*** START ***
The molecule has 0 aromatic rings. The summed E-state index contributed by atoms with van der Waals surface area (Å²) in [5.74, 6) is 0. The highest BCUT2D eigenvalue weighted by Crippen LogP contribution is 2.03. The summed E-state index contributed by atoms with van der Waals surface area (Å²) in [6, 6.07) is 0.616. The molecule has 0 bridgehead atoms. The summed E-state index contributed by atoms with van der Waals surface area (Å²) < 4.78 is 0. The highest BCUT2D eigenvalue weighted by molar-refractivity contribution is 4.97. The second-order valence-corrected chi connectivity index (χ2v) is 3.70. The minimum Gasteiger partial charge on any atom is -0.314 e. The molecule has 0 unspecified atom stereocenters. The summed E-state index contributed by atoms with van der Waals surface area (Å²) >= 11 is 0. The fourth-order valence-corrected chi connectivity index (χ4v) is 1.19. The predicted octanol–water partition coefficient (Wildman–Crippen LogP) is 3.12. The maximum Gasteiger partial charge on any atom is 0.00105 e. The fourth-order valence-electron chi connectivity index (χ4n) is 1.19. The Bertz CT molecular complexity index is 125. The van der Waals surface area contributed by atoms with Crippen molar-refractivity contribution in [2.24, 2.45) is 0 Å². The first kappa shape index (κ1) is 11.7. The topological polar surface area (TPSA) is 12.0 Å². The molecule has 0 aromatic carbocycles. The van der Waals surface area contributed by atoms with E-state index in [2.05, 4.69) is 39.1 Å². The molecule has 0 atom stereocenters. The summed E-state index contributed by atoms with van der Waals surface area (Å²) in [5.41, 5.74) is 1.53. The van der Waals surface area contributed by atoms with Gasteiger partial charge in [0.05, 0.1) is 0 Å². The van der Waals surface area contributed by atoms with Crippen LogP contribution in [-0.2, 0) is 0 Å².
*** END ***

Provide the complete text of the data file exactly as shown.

The molecule has 0 aromatic rings. The summed E-state index contributed by atoms with van der Waals surface area (Å²) in [5.74, 6) is 0. The highest BCUT2D eigenvalue weighted by Crippen LogP contribution is 2.03. The summed E-state index contributed by atoms with van der Waals surface area (Å²) in [6, 6.07) is 0.616. The molecule has 0 bridgehead atoms. The summed E-state index contributed by atoms with van der Waals surface area (Å²) < 4.78 is 0. The highest BCUT2D eigenvalue weighted by molar-refractivity contribution is 4.97. The second-order valence-corrected chi connectivity index (χ2v) is 3.70. The minimum Gasteiger partial charge on any atom is -0.314 e. The molecule has 0 unspecified atom stereocenters. The summed E-state index contributed by atoms with van der Waals surface area (Å²) >= 11 is 0. The fourth-order valence-corrected chi connectivity index (χ4v) is 1.19. The predicted octanol–water partition coefficient (Wildman–Crippen LogP) is 3.12. The maximum Gasteiger partial charge on any atom is 0.00105 e. The fourth-order valence-electron chi connectivity index (χ4n) is 1.19. The Bertz CT molecular complexity index is 125. The van der Waals surface area contributed by atoms with Crippen molar-refractivity contribution in [2.24, 2.45) is 0 Å². The first kappa shape index (κ1) is 11.7. The topological polar surface area (TPSA) is 12.0 Å². The molecule has 0 aromatic carbocycles. The van der Waals surface area contributed by atoms with E-state index in [2.05, 4.69) is 39.1 Å². The molecule has 0 atom stereocenters. The summed E-state index contributed by atoms with van der Waals surface area (Å²) in [5.41, 5.74) is 1.53. The van der Waals surface area contributed by atoms with Gasteiger partial charge in [0.05, 0.1) is 0 Å². The van der Waals surface area contributed by atoms with Crippen LogP contribution in [-0.2, 0) is 0 Å².